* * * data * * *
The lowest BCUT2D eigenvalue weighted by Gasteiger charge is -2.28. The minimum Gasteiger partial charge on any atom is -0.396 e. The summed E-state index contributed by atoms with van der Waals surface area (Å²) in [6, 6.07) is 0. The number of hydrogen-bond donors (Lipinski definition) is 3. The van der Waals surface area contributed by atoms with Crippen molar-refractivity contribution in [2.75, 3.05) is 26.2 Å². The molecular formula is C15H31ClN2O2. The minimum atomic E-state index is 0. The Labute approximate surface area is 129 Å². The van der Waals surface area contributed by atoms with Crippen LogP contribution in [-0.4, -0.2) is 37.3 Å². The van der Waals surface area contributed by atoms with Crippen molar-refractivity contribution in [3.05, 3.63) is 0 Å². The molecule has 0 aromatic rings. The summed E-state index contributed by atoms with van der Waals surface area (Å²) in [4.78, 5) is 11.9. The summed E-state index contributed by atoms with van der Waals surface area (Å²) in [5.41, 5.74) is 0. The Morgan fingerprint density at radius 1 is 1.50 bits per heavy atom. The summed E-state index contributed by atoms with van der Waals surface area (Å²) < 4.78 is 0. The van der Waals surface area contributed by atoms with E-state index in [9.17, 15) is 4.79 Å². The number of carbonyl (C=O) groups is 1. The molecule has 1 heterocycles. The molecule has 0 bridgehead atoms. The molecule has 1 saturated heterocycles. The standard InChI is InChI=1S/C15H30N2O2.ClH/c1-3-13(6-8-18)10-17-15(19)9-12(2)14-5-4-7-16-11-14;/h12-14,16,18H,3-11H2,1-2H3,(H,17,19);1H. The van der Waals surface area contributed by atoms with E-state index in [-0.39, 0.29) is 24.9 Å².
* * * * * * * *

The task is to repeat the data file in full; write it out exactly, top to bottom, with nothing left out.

The lowest BCUT2D eigenvalue weighted by Gasteiger charge is -2.28. The minimum Gasteiger partial charge on any atom is -0.396 e. The summed E-state index contributed by atoms with van der Waals surface area (Å²) in [6, 6.07) is 0. The number of hydrogen-bond donors (Lipinski definition) is 3. The van der Waals surface area contributed by atoms with Crippen molar-refractivity contribution in [2.75, 3.05) is 26.2 Å². The molecular formula is C15H31ClN2O2. The minimum atomic E-state index is 0. The Labute approximate surface area is 129 Å². The van der Waals surface area contributed by atoms with Crippen LogP contribution in [-0.4, -0.2) is 37.3 Å². The van der Waals surface area contributed by atoms with Crippen molar-refractivity contribution in [3.05, 3.63) is 0 Å². The molecule has 0 aromatic rings. The summed E-state index contributed by atoms with van der Waals surface area (Å²) in [4.78, 5) is 11.9. The summed E-state index contributed by atoms with van der Waals surface area (Å²) in [5.41, 5.74) is 0. The Morgan fingerprint density at radius 1 is 1.50 bits per heavy atom. The summed E-state index contributed by atoms with van der Waals surface area (Å²) < 4.78 is 0. The van der Waals surface area contributed by atoms with E-state index in [9.17, 15) is 4.79 Å². The number of carbonyl (C=O) groups is 1. The molecule has 1 heterocycles. The molecule has 0 bridgehead atoms. The molecule has 1 saturated heterocycles. The standard InChI is InChI=1S/C15H30N2O2.ClH/c1-3-13(6-8-18)10-17-15(19)9-12(2)14-5-4-7-16-11-14;/h12-14,16,18H,3-11H2,1-2H3,(H,17,19);1H. The van der Waals surface area contributed by atoms with E-state index in [-0.39, 0.29) is 24.9 Å².